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The rapid growth of the internet of things (IoT) has vastly expanded cyber criminals’ attack vector options. Millions of connected devices – many of them lacking basic security features or that are deployed using default passwords – have provided new gateways into networks around the world, in homes and businesses alike.
In 2016, a large-scale Mirai botnet distributed denial of service (DDoS) attack was launched. This attack was partly enabled by poorly protected CCTV cameras that were connected to the internet. It took down a significant chunk of internet access on the east coast of the US.
To rush items to market, many manufacturers – particularly on the consumer side – configure devices with weak (or no) security credentials. To demonstrate the nature of these threats, Barracuda Labs recently conducted tests on an IoT security camera.
Cyber criminals can leverage vulnerabilities in the web and mobile applications used by IoT devices to acquire credentials, which can be used to control the device or read account information. Attackers can also use those credentials to load their firmware and repurpose a connected device to attack other devices on the network.
These attacks rely on functionality that allows users to share device access to the connected camera with other users. As a result, the devices can be compromised without any direct connection to the device itself.
There have been some efforts to legislate improved security in IoT devices. US Congress introduced the Internet of Things Cybersecurity Improvement Act of 2017 to set standards for IoT devices sold to the federal government. The bill includes requirements for patches and updates, password coding and other features. Unfortunately, it never became law – it’s still in review.
Jason Howells, Barracuda MSP
California, meanwhile, has passed an IoT cyber security law that goes into effect in 2020, requiring manufacturers to equip devices with “reasonable” security features. Additionally, IoT devices that are outside of a local area network must be configured with a unique password or allow the user to generate a new means of authentication before using it.
A multifaceted security problem
Passwords are only part of the problem. Since legislation and standards are still in development and many IoT devices come from a variety of different countries and manufacturers, managed security service providers (MSSPs) will need to protect their customers by helping them “harden” their IoT investments.
Since clients may be deploying these solutions on their own or with other providers, it’s vital to conduct a review and have a conversation about how connected devices can impact security. After that, there are a few additional strategies that can help:
- IoT requires a network-level security and enforcement approach since many connected devices don’t have the computing power or space to deploy endpoint security. There are a large number of connected devices that may not be immediately recognisable on the network. Network-level security can help nail down enforcement across the entire ecosystem.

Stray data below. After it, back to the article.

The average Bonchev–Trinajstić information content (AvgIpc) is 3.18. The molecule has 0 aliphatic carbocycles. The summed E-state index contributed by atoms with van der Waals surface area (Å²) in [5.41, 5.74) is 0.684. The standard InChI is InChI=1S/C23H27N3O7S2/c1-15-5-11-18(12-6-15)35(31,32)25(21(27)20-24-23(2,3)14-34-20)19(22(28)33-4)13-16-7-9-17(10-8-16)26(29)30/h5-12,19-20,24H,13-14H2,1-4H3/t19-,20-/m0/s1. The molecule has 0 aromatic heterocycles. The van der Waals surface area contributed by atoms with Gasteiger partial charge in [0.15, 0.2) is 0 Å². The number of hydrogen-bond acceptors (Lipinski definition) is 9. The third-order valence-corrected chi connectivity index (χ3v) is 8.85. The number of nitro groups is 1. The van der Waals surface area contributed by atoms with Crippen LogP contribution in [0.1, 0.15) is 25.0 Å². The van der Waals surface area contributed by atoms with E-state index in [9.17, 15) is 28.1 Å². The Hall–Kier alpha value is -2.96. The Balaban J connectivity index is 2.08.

- Can the IoT device retain data? Some don’t have that kind of memory capacity, but others do. Make sure your customers understand that, and, if necessary, create policies to make device data anonymous or reduce its storage lifespan. Also, ensure that data collected via IoT devices can be securely stored in a way that is compliant with emerging regulations such as the General Data Protection Regulation (GDPR) in Europe or the Personal Information Protection and Electronic Documents Act (PIPEDA) in Canada.
- IoT devices generate a lot of data. Leverage artificial intelligence (AI) and machine learning (ML) to help trigger security responses based on device behaviours. The data can be used to help train these neural networks and improve their performance over time.
- Include IoT devices in update and patch procedures and routines, and make sure connected devices are protected by security policies and strong encryption. Also, make sure passwords and credentials can be changed upon installation and regularly updated.
- Consider segregating IoT devices on a separate network.
- Pay attention to routers and firewalls. Many IoT attacks start at the router or quickly find their way there.
- Encourage clients to work only with vendors that take security seriously. Low-cost hardware from overseas manufactures is notoriously vulnerable to cyber attacks. Select vendors that understand the threat and can detail exactly how their devices are protected.
- Develop a contingency plan in case IoT devices (like a network of security cameras, for example) are pulled into a DDoS or similar attack. That plan should involve not only quarantining affected devices but also protocols for operating without them once they go offline.
Your clients may already have IoT-enabled devices on their networks, and the number of devices will only increase moving forward. By taking a proactive approach to including IoT devices in your security programme, MSSPs can play an instrumental role in educating clients, preventing network breaches and providing better service.
Read more about IoT security
- Focusing the right people, processes and technology on IoT cyber security is a win-win; it can improve security operations and the success of IoT initiatives.
- Non-tech manufacturers building IoT devices combined with resource constraints is a recipe for disaster. It’s the reality of IoT security issues, and the problem isn't going away.
- Security concerns are preventing many businesses from adopting IoT-based technologies, but with a bit of planning, the business benefits can be realised by mitigating the risk.
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